Last week, WPP brought out its league table of the world’s most valuable brands. It values Apple at $183 billion and McDonald’s at $95 billion. Meanwhile, over at Omnicom’s Interbrand, they reckon that the Apple badge is worth a mere $33 billion, whereas McDonald’s is worth $35 billion. So who’s right? Neither of them. I don’t think that you can value brands, because they’re just a convenient fiction. Once they were a useful way of looking at the world. Now that such a massive industry has developed around them, they’re actually distorting the way companies do business. Is it time to stop talking about brands and branding altogether? I think we should all have a try.
"Essentially all models are wrong," said George Pelham-Box, one of the most influential statisticians of the 20th century, "but some of them are useful." Let’s remember that branding is only a model of the way that consumers think about products and services, so by definition, it’s wrong. But that doesn’t mean it’s not useful—so long as we don’t get carried away by imagining it’s the truth.
Think of maps: A simple map pretends that the Earth is flat, and that’s fine for getting you across town. But if you try to navigate a plane across the Atlantic on that principle, you’re going to get a big surprise when you come in to land. (That’s why the route your long-haul flight takes looks like a curve on the seatback map.) All these "brand valuation" metrics are doing something similar: treating a flat earth theory as if it’s the truth. And they’re landing in the wrong place.
I used to work with Orange Telecom, a late-starter in the cellular market that became one of the biggest consumer brands in Europe. Hans Snook, its eccentric founder, would happily talk all day in his office about science fiction, colonic irrigation, or feng shui. Only one topic was taboo: the Orange brand. Brands were, he maintained, a by-product of having great products and communicating them well to people. Power stations that generate a lot of electricity probably have a lot of steam coming out of the chimneys. That doesn’t mean to say that the engineers stand around working out how to make more steam.
In his recent book, (excerpted recently on Co.Design), my old colleague Ken Segall describes Apple’s "Think Different" advertising campaign. But ask yourself: When was the last time Apple did a pure brand ad? Fifteen years ago? Apple went from a challenger to a leader when it stopped focusing on its brand and made its products the heroes of its communications. ("I’m a Mac, I’m a PC" were product ads. Trolls who beg to differ, please scroll down. I will be with you shortly.)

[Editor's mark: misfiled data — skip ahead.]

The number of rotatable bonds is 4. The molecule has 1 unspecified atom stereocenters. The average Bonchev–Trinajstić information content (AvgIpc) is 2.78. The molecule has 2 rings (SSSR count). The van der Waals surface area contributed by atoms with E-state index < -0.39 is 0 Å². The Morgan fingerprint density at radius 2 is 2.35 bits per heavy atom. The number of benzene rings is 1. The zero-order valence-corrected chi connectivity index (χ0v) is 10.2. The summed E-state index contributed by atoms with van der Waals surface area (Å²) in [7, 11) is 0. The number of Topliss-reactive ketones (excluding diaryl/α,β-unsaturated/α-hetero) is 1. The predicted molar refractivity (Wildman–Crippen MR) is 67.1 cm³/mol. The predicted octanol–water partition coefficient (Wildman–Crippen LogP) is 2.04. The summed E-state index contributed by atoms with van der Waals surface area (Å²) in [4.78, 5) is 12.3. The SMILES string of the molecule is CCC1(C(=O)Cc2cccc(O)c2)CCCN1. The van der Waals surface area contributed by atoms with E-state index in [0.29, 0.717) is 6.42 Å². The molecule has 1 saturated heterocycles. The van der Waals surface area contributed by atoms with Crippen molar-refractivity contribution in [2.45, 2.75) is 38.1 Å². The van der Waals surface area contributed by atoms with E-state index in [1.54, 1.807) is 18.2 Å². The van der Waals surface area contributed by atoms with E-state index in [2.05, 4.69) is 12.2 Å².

If you promise something clearly, deliver on that promise, and repeat the process, you build strong emotional links to your company with certain consumers. But that’s where the value resides: in my head and your head, and your mother’s head. And the stuff inside my head is my property.
If brands exist at all, they exist in the minds of consumers. I can switch my brand of search engine at a moment’s notice. Bank accounts and makes of automobile are a bit more hassle to discard, but I can still change my mind about them. But that’s not how brand valuation models see them. They act as if our thoughts are a company’s property, like a factory, or a warehouse full of boxes. The brand model, once a wrong but useful way of looking at the world, has become the product. A study by Interbrand and JP Morgan concluded that brands account for about a third of the average public company’s valuation.
Some smart people have begun a backlash against companies that seem to exist to build brands as an end in itself. Management guru Gary Hamel has repeatedly criticized Coca-Cola, accusing it of concentrating on shoring up the Coke brand at the expense of exploring new markets and keeping up with changing consumer tastes. As a result, Coke had to play expensive catch-up games as its market was squeezed by bottled water, new-age herbal drinks, smoothies, energy drinks, and iced tea. But when you’re Coca-Cola, and you’re told that your most valuable property is your brand, then you’re going to concentrate enormous energy into building it—even if that means that you ignore what customers actually want to drink.
In his excellent Obliquity, John Kay explains how the richest people are not those who set out to make money first and foremost, the most profitable companies don’t think too hard about their profits, and great discoveries are often made by people who are looking for something else altogether. Many of the world’s most valuable brands are created by people who don’t ever talk about branding.
So I’d like to propose an exercise where your company bans the word "brand" and the idea of brand building from your meetings for a month. Who knows what you might achieve in that time instead. You might even start to build a great brand.